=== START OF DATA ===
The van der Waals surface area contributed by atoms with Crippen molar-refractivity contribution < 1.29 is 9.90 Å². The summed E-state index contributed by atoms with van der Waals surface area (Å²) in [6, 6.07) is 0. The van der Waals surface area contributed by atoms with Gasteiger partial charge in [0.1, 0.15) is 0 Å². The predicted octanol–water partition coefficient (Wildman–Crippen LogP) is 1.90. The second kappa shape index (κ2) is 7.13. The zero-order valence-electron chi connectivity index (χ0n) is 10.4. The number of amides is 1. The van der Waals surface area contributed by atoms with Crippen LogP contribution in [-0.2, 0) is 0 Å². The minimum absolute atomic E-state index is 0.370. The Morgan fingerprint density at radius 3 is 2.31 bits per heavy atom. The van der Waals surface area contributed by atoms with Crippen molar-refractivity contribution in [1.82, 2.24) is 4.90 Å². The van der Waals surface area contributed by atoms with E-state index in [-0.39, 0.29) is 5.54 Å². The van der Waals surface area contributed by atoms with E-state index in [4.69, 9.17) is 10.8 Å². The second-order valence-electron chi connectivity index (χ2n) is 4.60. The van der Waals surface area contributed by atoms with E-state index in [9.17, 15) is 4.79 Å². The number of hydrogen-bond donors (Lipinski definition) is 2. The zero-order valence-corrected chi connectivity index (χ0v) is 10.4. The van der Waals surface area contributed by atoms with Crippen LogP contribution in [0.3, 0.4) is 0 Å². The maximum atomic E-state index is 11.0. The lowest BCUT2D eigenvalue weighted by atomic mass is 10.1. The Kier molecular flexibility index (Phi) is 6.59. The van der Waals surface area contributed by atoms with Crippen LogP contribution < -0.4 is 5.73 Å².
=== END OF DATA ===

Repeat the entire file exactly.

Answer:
The van der Waals surface area contributed by atoms with Crippen molar-refractivity contribution < 1.29 is 9.90 Å². The summed E-state index contributed by atoms with van der Waals surface area (Å²) in [6, 6.07) is 0. The van der Waals surface area contributed by atoms with Gasteiger partial charge in [0.1, 0.15) is 0 Å². The predicted octanol–water partition coefficient (Wildman–Crippen LogP) is 1.90. The second kappa shape index (κ2) is 7.13. The zero-order valence-electron chi connectivity index (χ0n) is 10.4. The number of amides is 1. The van der Waals surface area contributed by atoms with Crippen LogP contribution in [-0.2, 0) is 0 Å². The minimum absolute atomic E-state index is 0.370. The Morgan fingerprint density at radius 3 is 2.31 bits per heavy atom. The van der Waals surface area contributed by atoms with Crippen molar-refractivity contribution in [1.82, 2.24) is 4.90 Å². The van der Waals surface area contributed by atoms with E-state index in [-0.39, 0.29) is 5.54 Å². The van der Waals surface area contributed by atoms with E-state index in [4.69, 9.17) is 10.8 Å². The second-order valence-electron chi connectivity index (χ2n) is 4.60. The van der Waals surface area contributed by atoms with E-state index in [9.17, 15) is 4.79 Å². The number of hydrogen-bond donors (Lipinski definition) is 2. The zero-order valence-corrected chi connectivity index (χ0v) is 10.4. The van der Waals surface area contributed by atoms with Crippen LogP contribution in [0.3, 0.4) is 0 Å². The maximum atomic E-state index is 11.0. The lowest BCUT2D eigenvalue weighted by atomic mass is 10.1. The Kier molecular flexibility index (Phi) is 6.59. The van der Waals surface area contributed by atoms with Crippen LogP contribution < -0.4 is 5.73 Å².